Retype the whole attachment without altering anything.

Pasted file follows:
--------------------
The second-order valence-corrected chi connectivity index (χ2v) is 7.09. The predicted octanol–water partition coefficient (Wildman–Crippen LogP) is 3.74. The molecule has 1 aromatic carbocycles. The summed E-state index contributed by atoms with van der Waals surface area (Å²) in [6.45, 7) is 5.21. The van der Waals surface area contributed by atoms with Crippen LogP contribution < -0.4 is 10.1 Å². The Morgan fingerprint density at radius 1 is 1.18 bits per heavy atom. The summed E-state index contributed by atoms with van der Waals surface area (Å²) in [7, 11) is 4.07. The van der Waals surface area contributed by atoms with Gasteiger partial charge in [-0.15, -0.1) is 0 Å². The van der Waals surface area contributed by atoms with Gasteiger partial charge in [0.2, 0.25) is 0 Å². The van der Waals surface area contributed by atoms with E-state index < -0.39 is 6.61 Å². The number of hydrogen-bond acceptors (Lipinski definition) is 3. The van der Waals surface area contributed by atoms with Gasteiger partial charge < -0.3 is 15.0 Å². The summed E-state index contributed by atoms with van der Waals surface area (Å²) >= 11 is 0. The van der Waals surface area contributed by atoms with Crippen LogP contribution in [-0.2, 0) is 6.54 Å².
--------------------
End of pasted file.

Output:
The second-order valence-corrected chi connectivity index (χ2v) is 7.09. The predicted octanol–water partition coefficient (Wildman–Crippen LogP) is 3.74. The molecule has 1 aromatic carbocycles. The summed E-state index contributed by atoms with van der Waals surface area (Å²) in [6.45, 7) is 5.21. The van der Waals surface area contributed by atoms with Crippen LogP contribution < -0.4 is 10.1 Å². The Morgan fingerprint density at radius 1 is 1.18 bits per heavy atom. The summed E-state index contributed by atoms with van der Waals surface area (Å²) in [7, 11) is 4.07. The van der Waals surface area contributed by atoms with Gasteiger partial charge in [-0.15, -0.1) is 0 Å². The van der Waals surface area contributed by atoms with Gasteiger partial charge in [0.2, 0.25) is 0 Å². The van der Waals surface area contributed by atoms with E-state index < -0.39 is 6.61 Å². The number of hydrogen-bond acceptors (Lipinski definition) is 3. The van der Waals surface area contributed by atoms with Gasteiger partial charge < -0.3 is 15.0 Å². The summed E-state index contributed by atoms with van der Waals surface area (Å²) >= 11 is 0. The van der Waals surface area contributed by atoms with Crippen LogP contribution in [-0.2, 0) is 6.54 Å².